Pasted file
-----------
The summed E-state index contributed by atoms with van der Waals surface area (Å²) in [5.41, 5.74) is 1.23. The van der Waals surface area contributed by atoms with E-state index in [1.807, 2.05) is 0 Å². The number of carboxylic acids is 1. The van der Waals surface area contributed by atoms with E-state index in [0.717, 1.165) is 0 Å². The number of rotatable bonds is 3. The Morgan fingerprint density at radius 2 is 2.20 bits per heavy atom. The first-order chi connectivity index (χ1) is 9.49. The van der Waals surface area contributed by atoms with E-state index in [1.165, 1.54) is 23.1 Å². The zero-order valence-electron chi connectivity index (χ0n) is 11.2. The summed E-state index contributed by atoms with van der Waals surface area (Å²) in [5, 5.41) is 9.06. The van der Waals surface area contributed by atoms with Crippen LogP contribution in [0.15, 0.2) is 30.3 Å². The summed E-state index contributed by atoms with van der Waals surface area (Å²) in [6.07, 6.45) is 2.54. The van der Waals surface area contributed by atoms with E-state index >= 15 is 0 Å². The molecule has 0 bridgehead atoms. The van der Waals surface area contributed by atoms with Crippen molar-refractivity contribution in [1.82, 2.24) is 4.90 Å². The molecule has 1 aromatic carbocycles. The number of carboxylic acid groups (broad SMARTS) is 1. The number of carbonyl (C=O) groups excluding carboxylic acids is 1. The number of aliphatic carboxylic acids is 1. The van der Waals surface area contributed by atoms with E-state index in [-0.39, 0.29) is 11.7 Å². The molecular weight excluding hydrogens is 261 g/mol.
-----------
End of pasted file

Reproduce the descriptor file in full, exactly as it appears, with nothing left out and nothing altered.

The summed E-state index contributed by atoms with van der Waals surface area (Å²) in [5.41, 5.74) is 1.23. The van der Waals surface area contributed by atoms with E-state index in [1.807, 2.05) is 0 Å². The number of carboxylic acids is 1. The van der Waals surface area contributed by atoms with E-state index in [0.717, 1.165) is 0 Å². The number of rotatable bonds is 3. The Morgan fingerprint density at radius 2 is 2.20 bits per heavy atom. The first-order chi connectivity index (χ1) is 9.49. The van der Waals surface area contributed by atoms with E-state index in [1.165, 1.54) is 23.1 Å². The zero-order valence-electron chi connectivity index (χ0n) is 11.2. The summed E-state index contributed by atoms with van der Waals surface area (Å²) in [5, 5.41) is 9.06. The van der Waals surface area contributed by atoms with Crippen LogP contribution in [0.15, 0.2) is 30.3 Å². The summed E-state index contributed by atoms with van der Waals surface area (Å²) in [6.07, 6.45) is 2.54. The van der Waals surface area contributed by atoms with E-state index >= 15 is 0 Å². The molecule has 0 bridgehead atoms. The van der Waals surface area contributed by atoms with Crippen molar-refractivity contribution in [1.82, 2.24) is 4.90 Å². The molecule has 1 aromatic carbocycles. The number of carboxylic acid groups (broad SMARTS) is 1. The number of carbonyl (C=O) groups excluding carboxylic acids is 1. The number of aliphatic carboxylic acids is 1. The van der Waals surface area contributed by atoms with E-state index in [-0.39, 0.29) is 11.7 Å². The molecular weight excluding hydrogens is 261 g/mol.